5. Take notes: Whether on untappd, on ratebeer, on beeradvocate, on brewgene, in the booklet to be provided at Mondial, or just in your own phone or notepad, taking notes on beers enhances enjoyment and learning - and reminds you of what you've had, what you thought, and of your taste evolution over time.  If you already do this, I am sure you will, and if you don't, there is no better time to start than during Mondial!
  6. Drink water, and Rinse: Don't forget to be responsible.  Drinking is tough on the body, though drinking water helps not only to diminish its effect on the liver (and your possible hangover), but also to cleanse your palate between samples.  Water can rinse your glass too - and rinsing stations are common at Mondial - as it does your palate and organs!  And, on the topic of responsibility, remember to take transit or a cab and to drink responsibly!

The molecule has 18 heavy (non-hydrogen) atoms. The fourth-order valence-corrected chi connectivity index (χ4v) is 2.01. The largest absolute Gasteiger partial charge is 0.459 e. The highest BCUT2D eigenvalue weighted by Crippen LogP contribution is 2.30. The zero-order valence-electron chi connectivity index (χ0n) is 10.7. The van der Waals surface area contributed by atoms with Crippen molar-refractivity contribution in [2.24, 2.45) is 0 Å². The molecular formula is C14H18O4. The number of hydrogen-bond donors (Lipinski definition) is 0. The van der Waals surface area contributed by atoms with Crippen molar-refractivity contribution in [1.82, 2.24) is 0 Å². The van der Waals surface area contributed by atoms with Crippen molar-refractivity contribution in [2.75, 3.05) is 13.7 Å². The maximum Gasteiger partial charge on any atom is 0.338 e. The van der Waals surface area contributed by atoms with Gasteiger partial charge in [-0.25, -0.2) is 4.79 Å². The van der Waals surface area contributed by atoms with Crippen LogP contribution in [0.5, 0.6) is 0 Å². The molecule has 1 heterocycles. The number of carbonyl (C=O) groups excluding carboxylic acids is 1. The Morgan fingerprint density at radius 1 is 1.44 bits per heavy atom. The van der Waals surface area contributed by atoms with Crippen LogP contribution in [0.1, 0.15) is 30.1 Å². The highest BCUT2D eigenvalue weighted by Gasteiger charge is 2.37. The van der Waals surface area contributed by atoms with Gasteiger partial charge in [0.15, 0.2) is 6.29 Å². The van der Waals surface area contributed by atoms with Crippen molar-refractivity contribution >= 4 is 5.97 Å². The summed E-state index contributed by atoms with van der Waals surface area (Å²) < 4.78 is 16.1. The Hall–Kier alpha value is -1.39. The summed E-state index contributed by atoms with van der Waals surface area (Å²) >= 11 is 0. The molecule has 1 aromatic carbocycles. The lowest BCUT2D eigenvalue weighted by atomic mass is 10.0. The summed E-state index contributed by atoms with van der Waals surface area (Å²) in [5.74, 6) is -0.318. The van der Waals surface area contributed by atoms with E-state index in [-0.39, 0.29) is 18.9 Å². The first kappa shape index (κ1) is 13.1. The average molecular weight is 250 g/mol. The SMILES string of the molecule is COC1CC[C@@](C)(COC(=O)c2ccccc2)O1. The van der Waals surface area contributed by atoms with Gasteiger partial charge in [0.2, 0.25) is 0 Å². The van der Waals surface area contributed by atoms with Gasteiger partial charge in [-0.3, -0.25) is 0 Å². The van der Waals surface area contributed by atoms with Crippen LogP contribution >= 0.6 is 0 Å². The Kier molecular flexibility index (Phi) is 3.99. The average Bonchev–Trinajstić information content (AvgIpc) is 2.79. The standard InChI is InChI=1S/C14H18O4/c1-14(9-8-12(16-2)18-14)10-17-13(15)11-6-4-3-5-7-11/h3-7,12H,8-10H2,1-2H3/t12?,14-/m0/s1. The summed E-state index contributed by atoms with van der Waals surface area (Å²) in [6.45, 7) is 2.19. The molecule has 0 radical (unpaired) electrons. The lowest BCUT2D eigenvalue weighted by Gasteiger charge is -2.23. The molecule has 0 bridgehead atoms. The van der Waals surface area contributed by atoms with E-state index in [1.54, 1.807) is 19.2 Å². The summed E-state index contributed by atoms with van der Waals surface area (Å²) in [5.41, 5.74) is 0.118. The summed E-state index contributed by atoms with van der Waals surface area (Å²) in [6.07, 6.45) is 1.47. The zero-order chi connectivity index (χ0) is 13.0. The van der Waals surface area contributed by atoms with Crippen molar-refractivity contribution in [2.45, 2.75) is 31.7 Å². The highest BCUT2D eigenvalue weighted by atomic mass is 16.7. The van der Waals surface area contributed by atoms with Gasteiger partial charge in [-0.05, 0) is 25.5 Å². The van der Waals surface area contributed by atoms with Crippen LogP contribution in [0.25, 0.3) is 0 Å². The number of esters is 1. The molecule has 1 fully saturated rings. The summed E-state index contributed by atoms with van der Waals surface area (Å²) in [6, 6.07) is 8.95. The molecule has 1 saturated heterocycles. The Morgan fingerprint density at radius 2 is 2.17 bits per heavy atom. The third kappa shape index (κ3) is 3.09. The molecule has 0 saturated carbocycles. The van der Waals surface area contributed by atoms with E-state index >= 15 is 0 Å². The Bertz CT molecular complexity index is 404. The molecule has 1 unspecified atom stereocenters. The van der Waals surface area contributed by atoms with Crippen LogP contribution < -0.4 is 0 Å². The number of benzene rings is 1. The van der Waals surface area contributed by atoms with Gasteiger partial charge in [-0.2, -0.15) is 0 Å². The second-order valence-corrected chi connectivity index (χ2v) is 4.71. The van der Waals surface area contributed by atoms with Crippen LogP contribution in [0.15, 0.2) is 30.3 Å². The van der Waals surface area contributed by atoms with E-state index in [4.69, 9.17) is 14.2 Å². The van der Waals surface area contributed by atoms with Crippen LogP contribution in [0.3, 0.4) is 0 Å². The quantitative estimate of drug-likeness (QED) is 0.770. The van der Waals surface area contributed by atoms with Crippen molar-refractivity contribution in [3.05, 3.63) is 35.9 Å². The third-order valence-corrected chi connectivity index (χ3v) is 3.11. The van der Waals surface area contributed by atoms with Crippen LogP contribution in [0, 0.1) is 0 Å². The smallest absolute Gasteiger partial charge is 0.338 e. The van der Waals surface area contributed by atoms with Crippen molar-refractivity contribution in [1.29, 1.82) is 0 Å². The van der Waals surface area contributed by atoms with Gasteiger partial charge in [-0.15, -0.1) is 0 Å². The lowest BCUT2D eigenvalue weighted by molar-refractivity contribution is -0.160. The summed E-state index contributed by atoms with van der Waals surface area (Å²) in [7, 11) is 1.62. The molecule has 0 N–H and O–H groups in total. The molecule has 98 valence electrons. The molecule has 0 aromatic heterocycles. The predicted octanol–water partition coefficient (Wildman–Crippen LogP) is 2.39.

Now, strategy in mind, on to the beers:

Breweries of Note:

There are a few "can't miss" breweries on hand: New Zealand's 8Wired Brewing and Norway's Nogne Ø really have no bad beers on offer, nor does Montreal's Dieu du Ciel, Shawinigan's Le Trou du Diable, nor Germany's Schneider Weisse (though their individual styles aren't my personal choice, they are excellent wheat brewers) or America's Stone, Allagash, or New Holland.  New Zealand's Renaissance Brewing is also quite solid (if offering nothing I, personally, haven't had before - but I can therefore attest that all are good examples of their respective styles!).